How Anxiety Disorders Are Detected in Children

How do you know when your child’s fear is serious enough to be classified as an anxiety disorder?

An article from Neville J. King, et al. describes the behavior of a child with a phobia as maladaptive,  persistent, and highly distressing. King describes normal childhood fears as “short-lived.”

For instance, your son or daughter may express fear or anxiety around certain animals. The typical reaction is for your child to cling to you and cry. An excessively fearful response might involve shaking, sweating, nausea, screaming, and other physical signs.

It’s important to talk to your child about his or her fears. By doing this, you can explain things he or she doesn’t understand and eliminate some of the fear. If this doesn’t work, there may be a deeper problem requiring professional attention.

Screening for Anxiety Disorders

King lists some of the most common and effective means of detecting childhood phobias. He explains the behavioral interview, structured diagnostic interviewing, parent and teacher reports, and behavioral observation.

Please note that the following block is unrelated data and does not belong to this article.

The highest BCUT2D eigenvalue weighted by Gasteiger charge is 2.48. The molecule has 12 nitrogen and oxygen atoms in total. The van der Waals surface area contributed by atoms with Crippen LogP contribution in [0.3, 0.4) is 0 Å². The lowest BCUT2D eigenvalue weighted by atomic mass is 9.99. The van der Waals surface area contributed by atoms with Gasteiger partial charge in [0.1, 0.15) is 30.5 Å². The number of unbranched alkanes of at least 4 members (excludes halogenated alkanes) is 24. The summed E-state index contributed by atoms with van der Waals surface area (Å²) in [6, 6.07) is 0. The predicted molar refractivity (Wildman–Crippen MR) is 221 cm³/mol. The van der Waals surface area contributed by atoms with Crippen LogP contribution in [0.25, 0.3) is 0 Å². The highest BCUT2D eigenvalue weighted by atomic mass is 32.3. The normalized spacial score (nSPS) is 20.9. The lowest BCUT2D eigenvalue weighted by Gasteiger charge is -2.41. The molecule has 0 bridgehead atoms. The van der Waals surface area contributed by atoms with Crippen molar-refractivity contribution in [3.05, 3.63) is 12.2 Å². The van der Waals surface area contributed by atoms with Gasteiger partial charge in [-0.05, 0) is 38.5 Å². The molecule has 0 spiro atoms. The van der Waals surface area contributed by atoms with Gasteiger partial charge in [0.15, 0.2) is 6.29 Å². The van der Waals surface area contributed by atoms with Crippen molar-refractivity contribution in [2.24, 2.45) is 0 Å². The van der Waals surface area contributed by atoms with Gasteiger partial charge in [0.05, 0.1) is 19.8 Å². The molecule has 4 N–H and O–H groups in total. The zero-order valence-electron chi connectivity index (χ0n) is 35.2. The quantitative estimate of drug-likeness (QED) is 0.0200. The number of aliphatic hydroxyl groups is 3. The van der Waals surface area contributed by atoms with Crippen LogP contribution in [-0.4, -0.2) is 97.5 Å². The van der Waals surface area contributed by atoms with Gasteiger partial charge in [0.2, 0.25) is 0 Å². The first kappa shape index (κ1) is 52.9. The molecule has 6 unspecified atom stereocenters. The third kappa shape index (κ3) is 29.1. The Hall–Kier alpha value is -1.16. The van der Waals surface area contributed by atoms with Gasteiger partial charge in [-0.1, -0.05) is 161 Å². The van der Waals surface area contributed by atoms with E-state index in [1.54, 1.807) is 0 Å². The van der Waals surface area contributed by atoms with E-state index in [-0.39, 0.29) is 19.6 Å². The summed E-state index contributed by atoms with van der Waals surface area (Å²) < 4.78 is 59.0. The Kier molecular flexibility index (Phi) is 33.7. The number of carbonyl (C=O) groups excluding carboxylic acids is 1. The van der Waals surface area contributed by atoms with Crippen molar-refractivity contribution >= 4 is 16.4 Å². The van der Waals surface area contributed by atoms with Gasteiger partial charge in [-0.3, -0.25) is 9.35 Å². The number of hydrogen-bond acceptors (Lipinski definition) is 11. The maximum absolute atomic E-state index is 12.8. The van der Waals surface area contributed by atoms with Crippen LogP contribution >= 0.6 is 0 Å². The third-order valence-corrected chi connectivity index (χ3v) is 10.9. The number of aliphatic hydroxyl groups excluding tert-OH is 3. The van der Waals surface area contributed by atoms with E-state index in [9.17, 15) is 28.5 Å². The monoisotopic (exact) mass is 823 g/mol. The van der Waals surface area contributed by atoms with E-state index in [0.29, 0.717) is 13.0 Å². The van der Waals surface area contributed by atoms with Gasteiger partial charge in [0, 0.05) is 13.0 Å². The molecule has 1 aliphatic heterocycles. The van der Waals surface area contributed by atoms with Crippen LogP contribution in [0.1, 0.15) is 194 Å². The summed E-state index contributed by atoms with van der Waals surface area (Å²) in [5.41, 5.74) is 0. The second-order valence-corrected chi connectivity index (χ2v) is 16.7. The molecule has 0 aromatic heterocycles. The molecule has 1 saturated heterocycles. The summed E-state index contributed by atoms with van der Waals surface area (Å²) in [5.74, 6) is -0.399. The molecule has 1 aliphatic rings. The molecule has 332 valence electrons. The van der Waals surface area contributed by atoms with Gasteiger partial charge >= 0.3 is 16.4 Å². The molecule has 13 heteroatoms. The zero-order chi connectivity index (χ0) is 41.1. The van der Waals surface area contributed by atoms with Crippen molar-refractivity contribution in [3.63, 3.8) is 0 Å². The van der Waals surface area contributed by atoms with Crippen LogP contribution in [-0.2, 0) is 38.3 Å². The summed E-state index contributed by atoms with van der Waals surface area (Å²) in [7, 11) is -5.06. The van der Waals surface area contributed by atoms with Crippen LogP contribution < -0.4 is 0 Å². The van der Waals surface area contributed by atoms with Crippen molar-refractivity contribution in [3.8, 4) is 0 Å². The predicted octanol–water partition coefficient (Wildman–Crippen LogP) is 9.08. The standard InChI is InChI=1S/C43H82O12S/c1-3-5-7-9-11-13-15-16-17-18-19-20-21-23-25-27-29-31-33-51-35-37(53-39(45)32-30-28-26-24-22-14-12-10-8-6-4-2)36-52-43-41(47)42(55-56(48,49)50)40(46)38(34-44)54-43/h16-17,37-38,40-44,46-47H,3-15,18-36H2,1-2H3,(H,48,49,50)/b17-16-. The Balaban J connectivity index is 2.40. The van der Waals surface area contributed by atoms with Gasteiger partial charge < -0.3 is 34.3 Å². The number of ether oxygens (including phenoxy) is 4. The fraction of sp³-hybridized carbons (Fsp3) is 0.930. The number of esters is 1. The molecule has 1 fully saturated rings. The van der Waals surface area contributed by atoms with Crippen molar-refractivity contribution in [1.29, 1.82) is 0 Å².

Interviewing the Child

The behavioral interview involves a trained mental health specialist speaking with the child about experiences and feelings relevant to the object of fear. Specific questions about the source of fear, how it makes the child feel, and how the parents react are posed to the child. These issues are also discussed with the family. King calls the behavioral interview a “crucial step” in screening for anxiety disorders.

Structured diagnostic interviewing allows a therapist to determine if the child fits standard criteria for a disorder. Questions designed to identify certain symptoms and behaviors are asked to the child. The questions are taken from one or more psychological tests used to evaluate mental health in children.

Gathering Information

Parent and teacher reports are conducted to gather information about the child’s behavior. The adults use questionnaires, checklists, and rating scales to describe the child’s level of functioning and behavioral issues. This allows mental health professionals to see how the child acts in different contexts and, in some cases, how it affects his or her relationships.

Behavioral observation is another important step in diagnosing an anxiety disorder in a child. A trained mental health specialist can observe the child’s fearful behaviors directly or recreate an environment which will evoke the fearful response.

Final Suggestions

If you think your child may have an anxiety disorder, don’t hesitate to speak with a licensed professional. If anxiety is causing your son or daughter to behave in extreme ways or causing major stress, evaluation and treatment may be necessary.